Mundic is the term commonly used to describe the failure of concrete blocks resulting from the decomposition of aggregate mineral constituents within the blockwork. This causes deterioration to the block’s structure and consequently the structural integrity of a building. If confirmed, this will result in a property being deemed unmortgageable with a material impact on its value. It should be noted that Mundic is not the same as ‘concrete cancer’ or other forms of concrete degradation.
The production of affected blocks, typically using waste from mining industries, took place from the turn of the 20th century through to the 1950s. Standards were then introduced as mass production of concrete blocks became common, although the use of local inferior materials did continue into the early 1960s and up to 1965 in some very limited circumstances.
In terms of areas in jeopardy, guidance states the whole of Cornwall to be at risk, and those parts of Devon where mining is known to have taken place may also potentially be at risk, including as far east as Tiverton and north as Ilfracombe.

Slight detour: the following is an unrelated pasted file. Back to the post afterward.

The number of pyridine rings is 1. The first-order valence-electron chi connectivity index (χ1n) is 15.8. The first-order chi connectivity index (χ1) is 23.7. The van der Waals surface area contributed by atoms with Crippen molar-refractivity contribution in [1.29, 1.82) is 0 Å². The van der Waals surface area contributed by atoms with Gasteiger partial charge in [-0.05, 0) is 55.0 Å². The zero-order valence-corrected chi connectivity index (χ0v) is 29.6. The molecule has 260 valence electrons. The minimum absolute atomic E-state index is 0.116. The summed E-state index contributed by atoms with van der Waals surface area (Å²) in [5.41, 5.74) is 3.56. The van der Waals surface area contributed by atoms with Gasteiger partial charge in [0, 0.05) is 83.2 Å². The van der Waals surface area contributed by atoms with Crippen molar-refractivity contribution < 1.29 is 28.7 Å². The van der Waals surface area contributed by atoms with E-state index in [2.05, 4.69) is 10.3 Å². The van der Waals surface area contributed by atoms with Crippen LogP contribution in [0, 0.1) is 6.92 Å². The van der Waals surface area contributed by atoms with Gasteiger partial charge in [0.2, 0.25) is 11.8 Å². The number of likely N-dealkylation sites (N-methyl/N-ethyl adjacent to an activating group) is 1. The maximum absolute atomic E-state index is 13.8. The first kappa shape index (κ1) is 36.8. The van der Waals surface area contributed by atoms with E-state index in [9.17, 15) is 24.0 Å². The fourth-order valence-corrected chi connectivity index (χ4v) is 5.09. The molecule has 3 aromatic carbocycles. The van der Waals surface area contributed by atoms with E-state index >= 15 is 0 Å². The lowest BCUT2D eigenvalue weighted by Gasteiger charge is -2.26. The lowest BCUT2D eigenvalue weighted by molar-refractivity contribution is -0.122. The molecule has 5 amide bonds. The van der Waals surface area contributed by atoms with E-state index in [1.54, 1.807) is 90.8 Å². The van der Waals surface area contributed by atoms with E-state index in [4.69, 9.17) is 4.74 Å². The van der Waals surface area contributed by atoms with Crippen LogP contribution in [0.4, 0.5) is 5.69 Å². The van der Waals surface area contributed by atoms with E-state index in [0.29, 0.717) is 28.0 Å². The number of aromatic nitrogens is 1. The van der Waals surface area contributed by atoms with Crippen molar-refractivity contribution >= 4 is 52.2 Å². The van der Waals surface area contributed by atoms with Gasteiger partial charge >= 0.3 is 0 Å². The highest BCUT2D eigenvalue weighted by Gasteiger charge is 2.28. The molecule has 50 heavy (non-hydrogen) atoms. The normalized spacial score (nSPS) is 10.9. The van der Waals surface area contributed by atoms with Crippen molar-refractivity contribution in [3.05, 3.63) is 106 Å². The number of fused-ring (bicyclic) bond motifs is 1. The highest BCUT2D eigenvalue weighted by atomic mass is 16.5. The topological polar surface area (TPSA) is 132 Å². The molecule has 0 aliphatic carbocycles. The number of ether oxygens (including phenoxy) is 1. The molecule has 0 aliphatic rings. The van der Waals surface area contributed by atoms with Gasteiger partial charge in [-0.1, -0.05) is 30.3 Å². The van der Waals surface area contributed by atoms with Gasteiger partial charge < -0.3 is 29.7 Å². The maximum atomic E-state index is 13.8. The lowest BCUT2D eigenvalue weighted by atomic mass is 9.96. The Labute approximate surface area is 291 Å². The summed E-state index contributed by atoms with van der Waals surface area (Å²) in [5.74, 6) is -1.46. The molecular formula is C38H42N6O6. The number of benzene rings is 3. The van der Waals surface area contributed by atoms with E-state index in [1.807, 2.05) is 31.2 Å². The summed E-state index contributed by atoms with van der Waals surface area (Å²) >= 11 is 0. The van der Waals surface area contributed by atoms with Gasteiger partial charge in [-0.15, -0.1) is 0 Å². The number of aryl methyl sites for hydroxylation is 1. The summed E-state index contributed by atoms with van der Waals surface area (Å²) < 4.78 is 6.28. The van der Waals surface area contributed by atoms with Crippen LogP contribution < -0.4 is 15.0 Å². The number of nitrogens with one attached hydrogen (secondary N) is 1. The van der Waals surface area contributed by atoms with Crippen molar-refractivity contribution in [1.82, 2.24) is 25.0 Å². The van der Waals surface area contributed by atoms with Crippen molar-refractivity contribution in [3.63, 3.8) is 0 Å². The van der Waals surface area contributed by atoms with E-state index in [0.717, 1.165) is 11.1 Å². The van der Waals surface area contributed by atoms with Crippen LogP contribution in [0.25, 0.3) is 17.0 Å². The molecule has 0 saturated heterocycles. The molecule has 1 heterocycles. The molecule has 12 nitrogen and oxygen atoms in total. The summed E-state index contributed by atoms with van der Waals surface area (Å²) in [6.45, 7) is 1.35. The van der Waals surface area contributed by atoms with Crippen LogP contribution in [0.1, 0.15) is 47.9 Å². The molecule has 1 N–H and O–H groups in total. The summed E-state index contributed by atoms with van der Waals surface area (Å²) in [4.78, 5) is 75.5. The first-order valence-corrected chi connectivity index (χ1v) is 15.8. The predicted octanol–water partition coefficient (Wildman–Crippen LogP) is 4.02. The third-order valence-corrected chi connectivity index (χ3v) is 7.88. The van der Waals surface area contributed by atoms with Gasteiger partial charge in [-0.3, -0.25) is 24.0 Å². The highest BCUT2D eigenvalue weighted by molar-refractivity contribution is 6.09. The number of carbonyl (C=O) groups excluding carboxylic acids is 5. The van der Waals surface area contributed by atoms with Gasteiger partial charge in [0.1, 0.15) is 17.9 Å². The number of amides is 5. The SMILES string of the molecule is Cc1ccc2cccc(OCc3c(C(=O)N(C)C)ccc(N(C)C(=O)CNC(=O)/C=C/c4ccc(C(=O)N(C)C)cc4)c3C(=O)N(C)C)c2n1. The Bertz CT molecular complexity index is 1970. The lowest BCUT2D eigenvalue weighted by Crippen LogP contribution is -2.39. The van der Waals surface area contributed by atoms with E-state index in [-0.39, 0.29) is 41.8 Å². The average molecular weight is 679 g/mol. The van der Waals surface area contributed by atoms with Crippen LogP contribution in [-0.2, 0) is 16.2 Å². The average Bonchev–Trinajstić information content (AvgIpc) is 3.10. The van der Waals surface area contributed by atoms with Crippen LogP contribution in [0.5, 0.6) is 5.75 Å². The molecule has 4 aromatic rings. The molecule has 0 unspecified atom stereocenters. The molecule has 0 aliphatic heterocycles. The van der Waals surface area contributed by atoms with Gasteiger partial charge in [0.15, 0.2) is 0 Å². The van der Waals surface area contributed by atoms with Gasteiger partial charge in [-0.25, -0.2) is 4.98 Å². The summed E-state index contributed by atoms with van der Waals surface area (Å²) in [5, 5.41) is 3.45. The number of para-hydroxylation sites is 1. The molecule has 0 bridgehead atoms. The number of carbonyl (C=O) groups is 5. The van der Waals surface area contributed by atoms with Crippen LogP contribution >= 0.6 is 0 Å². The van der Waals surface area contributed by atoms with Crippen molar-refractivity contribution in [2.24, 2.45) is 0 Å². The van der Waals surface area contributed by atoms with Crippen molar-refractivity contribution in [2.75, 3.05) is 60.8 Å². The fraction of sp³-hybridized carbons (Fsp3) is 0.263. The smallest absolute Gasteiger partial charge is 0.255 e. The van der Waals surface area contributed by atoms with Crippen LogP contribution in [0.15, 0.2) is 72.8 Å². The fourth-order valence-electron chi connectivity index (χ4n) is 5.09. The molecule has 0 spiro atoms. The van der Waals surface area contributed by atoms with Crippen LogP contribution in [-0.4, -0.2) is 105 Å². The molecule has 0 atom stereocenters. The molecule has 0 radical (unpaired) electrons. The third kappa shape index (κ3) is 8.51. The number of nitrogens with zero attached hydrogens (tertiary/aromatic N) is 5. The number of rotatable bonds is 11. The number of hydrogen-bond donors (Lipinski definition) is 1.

Whether a property is affected by Mundic can only be confirmed by invasive core sample testing undertaken by specialists. Results are placed into classifications, where Class A1, A2 and A3 define mortgageable properties and Classes B and C define properties that are unmortgageable.
On a positive note however, the RICS suggests analysis of 12,000 tests showed that over 80% of properties were found to have Class A samples.
Securing professional valuation and building surveying advice on a building prior to purchasing it can avoid financial losses at a later stage. Stratton Creber Commercial are happy to advise.
Tom Neville BA (Hons) MRICS
RICS Registered Valuer